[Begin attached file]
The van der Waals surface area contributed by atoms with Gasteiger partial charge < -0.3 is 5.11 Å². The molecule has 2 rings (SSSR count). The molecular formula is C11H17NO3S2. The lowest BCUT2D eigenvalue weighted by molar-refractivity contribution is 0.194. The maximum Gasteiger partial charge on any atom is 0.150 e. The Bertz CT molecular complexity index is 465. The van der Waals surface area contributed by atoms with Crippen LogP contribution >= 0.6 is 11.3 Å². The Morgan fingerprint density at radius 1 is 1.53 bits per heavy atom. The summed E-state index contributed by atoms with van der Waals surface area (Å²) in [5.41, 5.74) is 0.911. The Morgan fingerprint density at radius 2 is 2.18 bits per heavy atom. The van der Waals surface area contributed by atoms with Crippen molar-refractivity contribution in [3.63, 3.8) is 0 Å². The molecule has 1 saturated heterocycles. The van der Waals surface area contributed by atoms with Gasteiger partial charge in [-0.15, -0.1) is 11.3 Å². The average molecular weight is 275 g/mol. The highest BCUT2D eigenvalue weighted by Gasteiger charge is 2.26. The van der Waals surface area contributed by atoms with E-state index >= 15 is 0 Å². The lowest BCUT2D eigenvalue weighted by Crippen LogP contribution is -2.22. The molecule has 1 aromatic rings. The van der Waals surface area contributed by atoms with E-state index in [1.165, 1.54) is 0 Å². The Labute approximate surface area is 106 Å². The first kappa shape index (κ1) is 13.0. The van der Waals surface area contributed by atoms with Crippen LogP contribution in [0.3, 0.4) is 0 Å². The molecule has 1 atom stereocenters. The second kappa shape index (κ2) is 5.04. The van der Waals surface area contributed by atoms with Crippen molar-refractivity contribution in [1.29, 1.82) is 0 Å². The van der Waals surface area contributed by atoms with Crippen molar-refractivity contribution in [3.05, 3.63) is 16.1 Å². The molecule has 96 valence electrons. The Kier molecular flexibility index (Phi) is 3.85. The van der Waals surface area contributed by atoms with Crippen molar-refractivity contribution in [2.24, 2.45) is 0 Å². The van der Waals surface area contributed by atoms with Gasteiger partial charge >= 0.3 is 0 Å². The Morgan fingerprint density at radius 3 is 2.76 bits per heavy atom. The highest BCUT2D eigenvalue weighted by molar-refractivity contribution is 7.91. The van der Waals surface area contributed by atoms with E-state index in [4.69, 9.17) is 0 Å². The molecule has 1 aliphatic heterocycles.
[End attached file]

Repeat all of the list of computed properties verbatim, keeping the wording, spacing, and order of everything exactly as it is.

The van der Waals surface area contributed by atoms with Gasteiger partial charge < -0.3 is 5.11 Å². The molecule has 2 rings (SSSR count). The molecular formula is C11H17NO3S2. The lowest BCUT2D eigenvalue weighted by molar-refractivity contribution is 0.194. The maximum Gasteiger partial charge on any atom is 0.150 e. The Bertz CT molecular complexity index is 465. The van der Waals surface area contributed by atoms with Crippen LogP contribution >= 0.6 is 11.3 Å². The Morgan fingerprint density at radius 1 is 1.53 bits per heavy atom. The summed E-state index contributed by atoms with van der Waals surface area (Å²) in [5.41, 5.74) is 0.911. The Morgan fingerprint density at radius 2 is 2.18 bits per heavy atom. The van der Waals surface area contributed by atoms with Crippen molar-refractivity contribution in [3.63, 3.8) is 0 Å². The molecule has 1 saturated heterocycles. The van der Waals surface area contributed by atoms with Gasteiger partial charge in [-0.15, -0.1) is 11.3 Å². The average molecular weight is 275 g/mol. The highest BCUT2D eigenvalue weighted by Gasteiger charge is 2.26. The van der Waals surface area contributed by atoms with E-state index >= 15 is 0 Å². The lowest BCUT2D eigenvalue weighted by Crippen LogP contribution is -2.22. The molecule has 1 aromatic rings. The van der Waals surface area contributed by atoms with E-state index in [1.165, 1.54) is 0 Å². The Labute approximate surface area is 106 Å². The first kappa shape index (κ1) is 13.0. The van der Waals surface area contributed by atoms with Crippen LogP contribution in [0.3, 0.4) is 0 Å². The molecule has 1 atom stereocenters. The second kappa shape index (κ2) is 5.04. The van der Waals surface area contributed by atoms with Crippen molar-refractivity contribution in [1.29, 1.82) is 0 Å². The van der Waals surface area contributed by atoms with Crippen molar-refractivity contribution in [3.05, 3.63) is 16.1 Å². The molecule has 96 valence electrons. The Kier molecular flexibility index (Phi) is 3.85. The van der Waals surface area contributed by atoms with Crippen molar-refractivity contribution in [2.24, 2.45) is 0 Å². The van der Waals surface area contributed by atoms with Gasteiger partial charge >= 0.3 is 0 Å². The Morgan fingerprint density at radius 3 is 2.76 bits per heavy atom. The highest BCUT2D eigenvalue weighted by molar-refractivity contribution is 7.91. The van der Waals surface area contributed by atoms with E-state index in [4.69, 9.17) is 0 Å². The molecule has 1 aliphatic heterocycles.